March 29, 2017

Minneapolis library services extend way beyond book lending

by

Minneapolis Central Library

In her statement in response to Trump’s proposal to slash funding for public libraries earlier this month, the American Library Association’s president, Julie Todaro, stressed that libraries are not simply “piles of archived books,” but “trusted centers for education, employment, entrepreneurship and free inquiry at the core of communities in every state in the country.”

This characterization is readily apparent at the Minneapolis Central Library in Hennepin County, Minnesota, which has seen such a demand for services beyond access to books that in 2015 they hired a full-time social worker. The Star Tribune’s Haley Hansen reports that in the past year, the social worker, Kate Coleman, has worked with nearly 500 homeless people who come to the library looking for housing, employment, and mental health treatment resources — resources that regular librarians aren’t equipped to handle. Her position, which is funded by the county’s human services and public health department and the Minneapolis Downtown council, was created as “part of a yearslong effort” by the library system to “better help the homeless connect with tools and resources in the area.”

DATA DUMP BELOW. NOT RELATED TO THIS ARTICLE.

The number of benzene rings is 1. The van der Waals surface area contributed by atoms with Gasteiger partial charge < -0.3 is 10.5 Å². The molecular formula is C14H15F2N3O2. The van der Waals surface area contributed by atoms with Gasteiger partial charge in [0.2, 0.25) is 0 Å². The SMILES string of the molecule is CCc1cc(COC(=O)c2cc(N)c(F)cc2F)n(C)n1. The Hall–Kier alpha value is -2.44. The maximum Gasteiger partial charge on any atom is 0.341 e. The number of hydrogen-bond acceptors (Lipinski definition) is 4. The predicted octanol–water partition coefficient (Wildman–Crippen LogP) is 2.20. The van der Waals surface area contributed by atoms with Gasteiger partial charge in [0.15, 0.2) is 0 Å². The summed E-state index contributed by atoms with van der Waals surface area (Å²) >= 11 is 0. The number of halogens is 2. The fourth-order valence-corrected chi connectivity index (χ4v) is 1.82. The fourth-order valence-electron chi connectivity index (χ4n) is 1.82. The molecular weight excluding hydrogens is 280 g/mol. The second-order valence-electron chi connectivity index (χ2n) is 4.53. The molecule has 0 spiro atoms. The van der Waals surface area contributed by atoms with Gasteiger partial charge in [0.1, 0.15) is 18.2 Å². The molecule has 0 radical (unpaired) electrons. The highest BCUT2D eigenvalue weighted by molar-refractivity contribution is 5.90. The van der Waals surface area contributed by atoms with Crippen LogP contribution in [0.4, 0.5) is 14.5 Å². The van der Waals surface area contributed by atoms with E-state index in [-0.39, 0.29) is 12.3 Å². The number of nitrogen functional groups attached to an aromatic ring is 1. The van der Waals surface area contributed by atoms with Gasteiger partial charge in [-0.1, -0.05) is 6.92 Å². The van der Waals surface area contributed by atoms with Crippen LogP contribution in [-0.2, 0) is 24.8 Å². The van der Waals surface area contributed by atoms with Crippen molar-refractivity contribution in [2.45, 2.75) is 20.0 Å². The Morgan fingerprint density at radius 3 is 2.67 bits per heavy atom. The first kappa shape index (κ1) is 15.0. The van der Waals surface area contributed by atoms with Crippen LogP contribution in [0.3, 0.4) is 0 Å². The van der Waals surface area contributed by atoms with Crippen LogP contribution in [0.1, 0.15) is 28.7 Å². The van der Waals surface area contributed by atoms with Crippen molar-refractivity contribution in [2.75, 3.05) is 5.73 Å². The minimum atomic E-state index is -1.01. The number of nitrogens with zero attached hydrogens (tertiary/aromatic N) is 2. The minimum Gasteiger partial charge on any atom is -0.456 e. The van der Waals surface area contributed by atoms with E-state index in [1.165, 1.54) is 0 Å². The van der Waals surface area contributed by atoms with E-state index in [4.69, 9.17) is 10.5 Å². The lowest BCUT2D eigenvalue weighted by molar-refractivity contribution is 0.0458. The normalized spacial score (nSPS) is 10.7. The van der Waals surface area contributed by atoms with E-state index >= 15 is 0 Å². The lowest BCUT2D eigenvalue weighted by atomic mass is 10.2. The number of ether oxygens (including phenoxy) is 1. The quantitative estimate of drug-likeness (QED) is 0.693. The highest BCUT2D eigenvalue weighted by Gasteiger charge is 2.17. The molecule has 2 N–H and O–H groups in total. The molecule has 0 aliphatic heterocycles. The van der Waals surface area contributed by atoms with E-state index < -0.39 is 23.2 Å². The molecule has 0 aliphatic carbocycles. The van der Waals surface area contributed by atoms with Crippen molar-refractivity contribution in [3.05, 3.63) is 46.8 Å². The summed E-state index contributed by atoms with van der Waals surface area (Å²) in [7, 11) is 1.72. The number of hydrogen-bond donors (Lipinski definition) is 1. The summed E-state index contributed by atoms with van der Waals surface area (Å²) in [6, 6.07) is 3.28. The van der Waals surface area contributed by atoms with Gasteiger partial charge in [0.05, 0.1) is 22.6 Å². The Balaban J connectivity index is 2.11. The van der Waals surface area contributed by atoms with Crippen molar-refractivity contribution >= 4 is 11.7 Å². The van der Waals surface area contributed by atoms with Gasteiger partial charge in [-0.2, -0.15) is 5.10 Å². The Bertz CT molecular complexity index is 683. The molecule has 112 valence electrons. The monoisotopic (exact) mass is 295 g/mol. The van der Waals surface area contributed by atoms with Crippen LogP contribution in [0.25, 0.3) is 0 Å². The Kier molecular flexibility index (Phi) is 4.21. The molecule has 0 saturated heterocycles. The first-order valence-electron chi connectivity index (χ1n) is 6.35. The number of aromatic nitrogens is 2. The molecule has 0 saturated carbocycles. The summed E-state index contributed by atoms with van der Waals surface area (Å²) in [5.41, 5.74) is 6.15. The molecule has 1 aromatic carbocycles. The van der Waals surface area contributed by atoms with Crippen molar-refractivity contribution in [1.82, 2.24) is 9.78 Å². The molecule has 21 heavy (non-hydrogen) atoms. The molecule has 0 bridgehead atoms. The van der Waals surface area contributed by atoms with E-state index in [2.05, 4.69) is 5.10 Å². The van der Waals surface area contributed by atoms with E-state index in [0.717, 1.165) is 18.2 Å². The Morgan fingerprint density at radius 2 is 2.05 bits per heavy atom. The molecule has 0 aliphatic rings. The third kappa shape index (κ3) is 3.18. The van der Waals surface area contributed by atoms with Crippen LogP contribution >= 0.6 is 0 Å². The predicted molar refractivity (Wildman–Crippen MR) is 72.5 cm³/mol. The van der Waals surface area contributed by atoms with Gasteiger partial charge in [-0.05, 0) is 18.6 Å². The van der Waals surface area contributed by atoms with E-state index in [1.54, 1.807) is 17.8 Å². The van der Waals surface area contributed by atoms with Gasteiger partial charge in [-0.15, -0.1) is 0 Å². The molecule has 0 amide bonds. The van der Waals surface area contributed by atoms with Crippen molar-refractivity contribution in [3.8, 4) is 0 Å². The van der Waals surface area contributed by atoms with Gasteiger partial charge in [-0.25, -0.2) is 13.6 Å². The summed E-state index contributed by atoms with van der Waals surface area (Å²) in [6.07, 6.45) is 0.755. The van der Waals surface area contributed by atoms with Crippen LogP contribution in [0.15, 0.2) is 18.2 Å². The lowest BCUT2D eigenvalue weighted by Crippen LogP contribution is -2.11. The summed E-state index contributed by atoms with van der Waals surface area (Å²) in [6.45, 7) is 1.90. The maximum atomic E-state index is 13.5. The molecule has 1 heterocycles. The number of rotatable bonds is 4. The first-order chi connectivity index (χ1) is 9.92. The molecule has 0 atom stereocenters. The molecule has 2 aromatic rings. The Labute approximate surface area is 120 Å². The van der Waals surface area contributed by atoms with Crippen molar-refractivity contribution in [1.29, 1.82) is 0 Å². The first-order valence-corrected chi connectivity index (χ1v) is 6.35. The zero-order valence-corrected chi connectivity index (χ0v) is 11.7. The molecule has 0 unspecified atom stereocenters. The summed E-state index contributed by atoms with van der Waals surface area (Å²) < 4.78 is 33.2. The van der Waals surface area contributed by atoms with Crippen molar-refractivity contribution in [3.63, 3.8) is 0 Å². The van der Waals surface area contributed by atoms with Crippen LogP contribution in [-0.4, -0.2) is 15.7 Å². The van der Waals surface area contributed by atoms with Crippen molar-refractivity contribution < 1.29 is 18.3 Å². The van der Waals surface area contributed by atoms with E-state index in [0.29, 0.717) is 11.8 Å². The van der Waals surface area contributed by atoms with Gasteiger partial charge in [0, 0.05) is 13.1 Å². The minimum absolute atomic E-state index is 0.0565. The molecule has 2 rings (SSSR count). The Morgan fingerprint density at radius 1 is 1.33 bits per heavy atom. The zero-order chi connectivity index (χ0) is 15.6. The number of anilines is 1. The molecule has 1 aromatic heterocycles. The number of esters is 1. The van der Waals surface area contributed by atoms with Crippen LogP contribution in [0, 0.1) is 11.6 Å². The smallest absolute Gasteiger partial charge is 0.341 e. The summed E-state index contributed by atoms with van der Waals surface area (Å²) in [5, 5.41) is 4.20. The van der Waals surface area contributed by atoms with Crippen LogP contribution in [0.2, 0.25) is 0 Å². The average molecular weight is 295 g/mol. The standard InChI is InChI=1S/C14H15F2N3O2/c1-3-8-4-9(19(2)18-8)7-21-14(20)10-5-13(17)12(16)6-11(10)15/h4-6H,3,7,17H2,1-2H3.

“This is a place where people come looking for answers,” Lois Langer Thompson, director of the library system, told Hansen. As anyone who’s ever been in a public library knows, there are few community spaces that offer the sense of stability and refuge that libraries do. There’s less stigma attached to visiting a library than a homeless shelter, and libraries often provide resources for those most in need that can’t be found anywhere else. Which makes the president’s proposal to eliminate the Institute of Museum and Library Services, the agency that provides federal funding for libraries and museums across the country, all the more distressing. If recent developments are any indication, though, libraries across the country will be fighting hard to remain “inclusive and accepting spaces for all.”

 

 

Kait Howard was a publicist at Melville House.

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